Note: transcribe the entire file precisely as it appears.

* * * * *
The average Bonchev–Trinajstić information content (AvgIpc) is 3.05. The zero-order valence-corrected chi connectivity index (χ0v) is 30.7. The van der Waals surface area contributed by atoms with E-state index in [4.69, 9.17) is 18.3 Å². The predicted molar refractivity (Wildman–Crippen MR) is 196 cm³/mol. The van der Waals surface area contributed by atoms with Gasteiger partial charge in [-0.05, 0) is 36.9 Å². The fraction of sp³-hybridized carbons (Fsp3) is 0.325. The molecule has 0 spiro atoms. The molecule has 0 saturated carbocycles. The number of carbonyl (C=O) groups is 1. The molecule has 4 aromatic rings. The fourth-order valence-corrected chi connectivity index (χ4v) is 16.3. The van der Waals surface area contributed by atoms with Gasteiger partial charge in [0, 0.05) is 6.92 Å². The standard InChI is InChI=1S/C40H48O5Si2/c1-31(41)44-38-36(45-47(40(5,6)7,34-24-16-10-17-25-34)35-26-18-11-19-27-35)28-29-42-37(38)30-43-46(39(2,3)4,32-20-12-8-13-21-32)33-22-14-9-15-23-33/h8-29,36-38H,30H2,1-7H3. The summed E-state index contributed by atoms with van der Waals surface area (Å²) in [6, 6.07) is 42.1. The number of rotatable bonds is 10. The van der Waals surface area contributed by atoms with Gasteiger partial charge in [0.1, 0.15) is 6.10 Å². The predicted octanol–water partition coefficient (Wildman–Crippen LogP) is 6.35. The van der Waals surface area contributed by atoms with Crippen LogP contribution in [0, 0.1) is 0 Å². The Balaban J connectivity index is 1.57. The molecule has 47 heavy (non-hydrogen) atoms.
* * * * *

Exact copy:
The average Bonchev–Trinajstić information content (AvgIpc) is 3.05. The zero-order valence-corrected chi connectivity index (χ0v) is 30.7. The van der Waals surface area contributed by atoms with E-state index in [4.69, 9.17) is 18.3 Å². The predicted molar refractivity (Wildman–Crippen MR) is 196 cm³/mol. The van der Waals surface area contributed by atoms with Gasteiger partial charge in [-0.05, 0) is 36.9 Å². The fraction of sp³-hybridized carbons (Fsp3) is 0.325. The molecule has 0 spiro atoms. The molecule has 0 saturated carbocycles. The number of carbonyl (C=O) groups is 1. The molecule has 4 aromatic rings. The fourth-order valence-corrected chi connectivity index (χ4v) is 16.3. The van der Waals surface area contributed by atoms with Gasteiger partial charge in [0, 0.05) is 6.92 Å². The standard InChI is InChI=1S/C40H48O5Si2/c1-31(41)44-38-36(45-47(40(5,6)7,34-24-16-10-17-25-34)35-26-18-11-19-27-35)28-29-42-37(38)30-43-46(39(2,3)4,32-20-12-8-13-21-32)33-22-14-9-15-23-33/h8-29,36-38H,30H2,1-7H3. The summed E-state index contributed by atoms with van der Waals surface area (Å²) in [6, 6.07) is 42.1. The number of rotatable bonds is 10. The van der Waals surface area contributed by atoms with Gasteiger partial charge in [0.1, 0.15) is 6.10 Å². The predicted octanol–water partition coefficient (Wildman–Crippen LogP) is 6.35. The van der Waals surface area contributed by atoms with Crippen LogP contribution in [0, 0.1) is 0 Å². The Balaban J connectivity index is 1.57. The molecule has 47 heavy (non-hydrogen) atoms.